Taxes in Thailand
If you have a work permit, you will be required to pay taxes in Thailand. The process is much like that in the United States: your employer should withhold income tax automatically, and at the end of the year you will file a tax form with the Revenue Department. Tax forms must be filed on or before the last day of March each year. As in the United States, you will either get money back or be required to pay more taxes.
Withholding rates are figured on a scale (See Bottom of Page).
Each city district has a tax office from which you can obtain a tax form. To locate the office nearest you or for information on how to file tax forms, the main office in Bangkok has English-speaking staff available.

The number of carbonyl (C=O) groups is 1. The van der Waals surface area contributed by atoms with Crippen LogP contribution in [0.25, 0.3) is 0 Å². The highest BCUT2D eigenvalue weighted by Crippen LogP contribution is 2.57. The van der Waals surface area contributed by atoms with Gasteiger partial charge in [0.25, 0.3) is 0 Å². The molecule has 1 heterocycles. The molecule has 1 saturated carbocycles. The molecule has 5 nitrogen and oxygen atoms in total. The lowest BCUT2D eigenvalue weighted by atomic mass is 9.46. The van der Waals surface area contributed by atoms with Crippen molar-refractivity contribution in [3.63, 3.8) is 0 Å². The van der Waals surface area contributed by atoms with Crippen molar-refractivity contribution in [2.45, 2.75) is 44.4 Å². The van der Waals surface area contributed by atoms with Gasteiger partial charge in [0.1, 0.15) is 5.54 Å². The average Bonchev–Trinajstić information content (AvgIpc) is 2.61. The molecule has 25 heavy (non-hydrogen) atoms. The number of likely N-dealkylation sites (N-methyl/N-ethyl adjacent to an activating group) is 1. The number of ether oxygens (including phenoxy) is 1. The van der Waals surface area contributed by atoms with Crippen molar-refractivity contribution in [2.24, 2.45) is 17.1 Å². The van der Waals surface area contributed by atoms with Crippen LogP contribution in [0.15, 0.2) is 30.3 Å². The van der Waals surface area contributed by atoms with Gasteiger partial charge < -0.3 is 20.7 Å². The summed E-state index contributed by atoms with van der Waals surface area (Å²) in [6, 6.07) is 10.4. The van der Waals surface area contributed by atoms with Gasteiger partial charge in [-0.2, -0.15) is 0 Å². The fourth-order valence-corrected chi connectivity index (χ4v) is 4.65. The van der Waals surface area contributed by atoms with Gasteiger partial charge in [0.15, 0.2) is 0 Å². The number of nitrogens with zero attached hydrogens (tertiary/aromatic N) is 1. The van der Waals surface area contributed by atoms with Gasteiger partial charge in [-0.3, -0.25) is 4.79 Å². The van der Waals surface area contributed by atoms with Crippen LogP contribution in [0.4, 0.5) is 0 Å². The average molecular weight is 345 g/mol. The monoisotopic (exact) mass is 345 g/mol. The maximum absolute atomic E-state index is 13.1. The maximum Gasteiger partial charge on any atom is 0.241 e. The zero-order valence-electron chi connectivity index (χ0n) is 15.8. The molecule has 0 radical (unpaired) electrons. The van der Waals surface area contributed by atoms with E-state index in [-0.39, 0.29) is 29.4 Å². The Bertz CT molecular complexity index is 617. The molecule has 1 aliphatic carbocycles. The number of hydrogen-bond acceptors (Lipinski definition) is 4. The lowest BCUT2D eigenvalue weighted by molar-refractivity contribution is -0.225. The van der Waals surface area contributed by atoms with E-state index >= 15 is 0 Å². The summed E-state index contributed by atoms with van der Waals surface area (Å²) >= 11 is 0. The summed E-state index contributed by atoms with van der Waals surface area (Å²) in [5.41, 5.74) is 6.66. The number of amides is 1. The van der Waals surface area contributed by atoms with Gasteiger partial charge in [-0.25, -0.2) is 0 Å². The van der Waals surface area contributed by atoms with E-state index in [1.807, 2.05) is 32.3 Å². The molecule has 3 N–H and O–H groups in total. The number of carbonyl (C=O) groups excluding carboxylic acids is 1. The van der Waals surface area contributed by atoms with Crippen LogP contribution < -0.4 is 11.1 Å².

As an American working abroad, you will be exempt from U.S. income taxes as long as you make less than US$96,000 annually. You should still file a tax return with the Internal Revenue Service. Even though you may not owe any money, not filing can result in huge hassles years down the line when you have long forgotten your failure to file. The burden will be yours to prove to the IRS that you were actually overseas at the time and that you didn’t make enough money to require any tax payment.
For complete information, the IRS publication “Tax Guide for U.S. Citizens Abroad,” is available through the IRS online.
To contact the IRS from the United States prior to your departure, dial (800) TAX-FORM to order tax forms or informational booklets or (800) TAX-1040 for assistance with preparing your taxes. To obtain a list of the regional U.S. tax offices, including numbers that can be dialed from overseas, request publication 910.